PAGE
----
We are NFS datastores shop. The throughput on a handful LIF's constantly very high, more than 1,200MB/s. Most of datastores are mounted via these LIF's.
However, on the rest of LIF's only about a few hundreds MB/s with less datastore's mounted.
There seems no way in OCUM or any commands to tell me if or which LIF has bottleneck.
"> statistics lif show -vserver vserver_name" doesn't show any Recv or Sent Errors
How can I tell if a LIF is over loaded, and caused bottleneck, if any?
Starting in ONTAP 9.7, you can.
We’ve had the ability to determine which clients are accessing IP addresses in a cluster (network connections active show), as well as CIFS/SMB session information (cifs session show), but could never get granular information about NFS.
The use cases are varied, but usually fall into:
1) Need to discover who’s using a volume before performing migrations, cutovers, etc.
2) Troubleshooting issues
3) Load distribution
Admin level command:
cluster::> nfs connected-clients show -node <node> -vserver <vserver>
Which is the ONTAP version?
Are you using OCUM or AIQUM?
LIF limits will be the limit of the underneath physical ports. Are you using LACP?
Are you having issues or just want to monitor and be able to tell that the LIF is overloaded?
Aggregate seems ok.
I found the total number of discards is high. It happened on all 4 ports under LACP. below is the example on one of them.
A certain percentage of drops is acceptable, Can you tell me how do I calculate the percentage of that in my case?
cluster::*> node run -node node-1 ifstat e0f
-- interface e0f (284 days, 21 hours, 36 minutes, 16 seconds) --
Total frames: 384g | Frames/second: 15608 | Total bytes: 1501t
Bytes/second: 61004k | Total errors: 23 | Errors/minute: 0
Total discards: 3352k | Discards/minute: 8 | Multi/broadcast: 715m
Non-primary u/c: 0 | CRC errors: 0 | Runt frames: 23
Long frames: 0 | Length errors: 0 | Alignment errors: 0
No buffer: 1143k | Pause: 0 | Jumbo: 292g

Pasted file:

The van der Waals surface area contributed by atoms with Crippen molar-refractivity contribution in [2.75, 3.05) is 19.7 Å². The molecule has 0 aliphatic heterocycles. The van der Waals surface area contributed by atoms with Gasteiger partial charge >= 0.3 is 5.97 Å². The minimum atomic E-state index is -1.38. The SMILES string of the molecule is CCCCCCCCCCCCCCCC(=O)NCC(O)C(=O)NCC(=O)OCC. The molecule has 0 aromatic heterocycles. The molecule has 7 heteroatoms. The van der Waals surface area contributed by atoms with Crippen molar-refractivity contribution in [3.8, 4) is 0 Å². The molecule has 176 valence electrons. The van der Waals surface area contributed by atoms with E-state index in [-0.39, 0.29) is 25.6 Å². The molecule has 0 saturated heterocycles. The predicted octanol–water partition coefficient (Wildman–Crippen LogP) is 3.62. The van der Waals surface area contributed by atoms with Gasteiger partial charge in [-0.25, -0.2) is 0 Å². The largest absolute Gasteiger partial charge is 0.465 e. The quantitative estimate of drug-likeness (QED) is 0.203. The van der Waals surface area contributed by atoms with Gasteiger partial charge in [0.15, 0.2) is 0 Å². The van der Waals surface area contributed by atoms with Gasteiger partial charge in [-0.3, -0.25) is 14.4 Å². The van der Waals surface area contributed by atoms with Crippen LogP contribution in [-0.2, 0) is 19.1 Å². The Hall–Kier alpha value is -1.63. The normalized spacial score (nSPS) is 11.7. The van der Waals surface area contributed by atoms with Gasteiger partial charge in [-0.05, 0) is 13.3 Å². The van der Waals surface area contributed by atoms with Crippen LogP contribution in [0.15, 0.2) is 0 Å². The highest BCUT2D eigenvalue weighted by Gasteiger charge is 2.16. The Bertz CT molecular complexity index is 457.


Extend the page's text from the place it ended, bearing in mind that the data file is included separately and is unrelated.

Noproto: 0 | Bus overruns: 2208k | LRO segments: 241g
LRO bytes: 1480t | LRO6 segments: 0 | LRO6 bytes: 0
Bad UDP cksum: 0 | Bad UDP6 cksum: 0 | Bad TCP cksum: 0
Bad TCP6 cksum: 0 | Mcast v6 solicit: 0 | Lagg errors: 2
Lacp errors: 0 | Lacp PDU errors: 0
Total frames: 1086g | Frames/second: 44156 | Total bytes: 70585g
Bytes/second: 2867k | Total errors: 0 | Errors/minute: 0
Total discards: 0 | Queue overflow: 0 | Multi/broadcast: 2454k
Pause: 126k | Jumbo: 833g | Cfg Up to Downs: 0
TSO segments: 0 | TSO bytes: 0 | TSO6 segments: 0
TSO6 bytes: 0 | HW UDP cksums: 0 | HW UDP6 cksums: 0
HW TCP cksums: 0 | HW TCP6 cksums: 0 | Mcast v6 solicit: 0
Lagg drops: 0 | Lagg no buffer: 0 | Lagg no entries: 0
Mcast addresses: 4 | Rx MBuf Sz: 4096
Speed: 10000M | Duplex: full | Flowcontrol: full
Media state: active | Up to downs: 1
I recommend that first you zero the stats for all the interfaces and then start checking the increments in errors/discards and etc
Ifstat -z interface
Old data could point you to the wrong way
below 0.1% is acceptable according to the article above.
Check if any of the physical ports in a LACP are saturated. It is normal on big envs that incorrect load balancing due to the nature of the LB implemented by ONTAP happens if you do not pay attention to the IPs involved in the communication